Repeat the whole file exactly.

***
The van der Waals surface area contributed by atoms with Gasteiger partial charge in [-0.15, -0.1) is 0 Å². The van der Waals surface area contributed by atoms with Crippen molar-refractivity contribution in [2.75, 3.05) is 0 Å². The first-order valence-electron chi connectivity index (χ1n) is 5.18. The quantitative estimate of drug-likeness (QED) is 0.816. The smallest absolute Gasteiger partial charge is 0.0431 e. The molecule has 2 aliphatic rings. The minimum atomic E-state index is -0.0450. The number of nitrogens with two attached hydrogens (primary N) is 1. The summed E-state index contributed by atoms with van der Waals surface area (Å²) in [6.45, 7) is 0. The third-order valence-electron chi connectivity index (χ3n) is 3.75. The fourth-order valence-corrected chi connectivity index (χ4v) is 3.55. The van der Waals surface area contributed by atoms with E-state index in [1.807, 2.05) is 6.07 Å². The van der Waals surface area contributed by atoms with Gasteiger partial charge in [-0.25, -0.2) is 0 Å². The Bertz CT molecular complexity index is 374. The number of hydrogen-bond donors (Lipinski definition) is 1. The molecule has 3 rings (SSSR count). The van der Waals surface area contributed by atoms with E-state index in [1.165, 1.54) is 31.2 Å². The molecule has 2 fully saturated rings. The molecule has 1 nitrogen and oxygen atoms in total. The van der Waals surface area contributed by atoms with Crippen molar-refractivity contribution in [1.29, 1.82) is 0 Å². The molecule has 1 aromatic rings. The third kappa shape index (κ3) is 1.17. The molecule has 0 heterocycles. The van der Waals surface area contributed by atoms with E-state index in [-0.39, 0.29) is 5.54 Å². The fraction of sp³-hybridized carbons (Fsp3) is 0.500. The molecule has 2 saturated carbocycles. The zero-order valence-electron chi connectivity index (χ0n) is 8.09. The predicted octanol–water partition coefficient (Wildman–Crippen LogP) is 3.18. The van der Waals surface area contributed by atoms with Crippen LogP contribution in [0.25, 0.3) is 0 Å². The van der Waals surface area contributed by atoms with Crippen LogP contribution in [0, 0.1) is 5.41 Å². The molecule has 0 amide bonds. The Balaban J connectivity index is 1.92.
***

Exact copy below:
The van der Waals surface area contributed by atoms with Gasteiger partial charge in [-0.15, -0.1) is 0 Å². The van der Waals surface area contributed by atoms with Crippen molar-refractivity contribution in [2.75, 3.05) is 0 Å². The first-order valence-electron chi connectivity index (χ1n) is 5.18. The quantitative estimate of drug-likeness (QED) is 0.816. The smallest absolute Gasteiger partial charge is 0.0431 e. The molecule has 2 aliphatic rings. The minimum atomic E-state index is -0.0450. The number of nitrogens with two attached hydrogens (primary N) is 1. The summed E-state index contributed by atoms with van der Waals surface area (Å²) in [6.45, 7) is 0. The third-order valence-electron chi connectivity index (χ3n) is 3.75. The fourth-order valence-corrected chi connectivity index (χ4v) is 3.55. The van der Waals surface area contributed by atoms with E-state index in [1.807, 2.05) is 6.07 Å². The van der Waals surface area contributed by atoms with Gasteiger partial charge in [-0.25, -0.2) is 0 Å². The Bertz CT molecular complexity index is 374. The number of hydrogen-bond donors (Lipinski definition) is 1. The molecule has 3 rings (SSSR count). The van der Waals surface area contributed by atoms with E-state index in [1.165, 1.54) is 31.2 Å². The molecule has 2 fully saturated rings. The molecule has 1 nitrogen and oxygen atoms in total. The van der Waals surface area contributed by atoms with Crippen molar-refractivity contribution in [1.29, 1.82) is 0 Å². The molecule has 1 aromatic rings. The third kappa shape index (κ3) is 1.17. The molecule has 0 heterocycles. The van der Waals surface area contributed by atoms with E-state index in [-0.39, 0.29) is 5.54 Å². The fraction of sp³-hybridized carbons (Fsp3) is 0.500. The molecule has 2 saturated carbocycles. The zero-order valence-electron chi connectivity index (χ0n) is 8.09. The predicted octanol–water partition coefficient (Wildman–Crippen LogP) is 3.18. The van der Waals surface area contributed by atoms with Crippen LogP contribution in [0.25, 0.3) is 0 Å². The van der Waals surface area contributed by atoms with Crippen LogP contribution in [0, 0.1) is 5.41 Å². The molecule has 0 amide bonds. The Balaban J connectivity index is 1.92.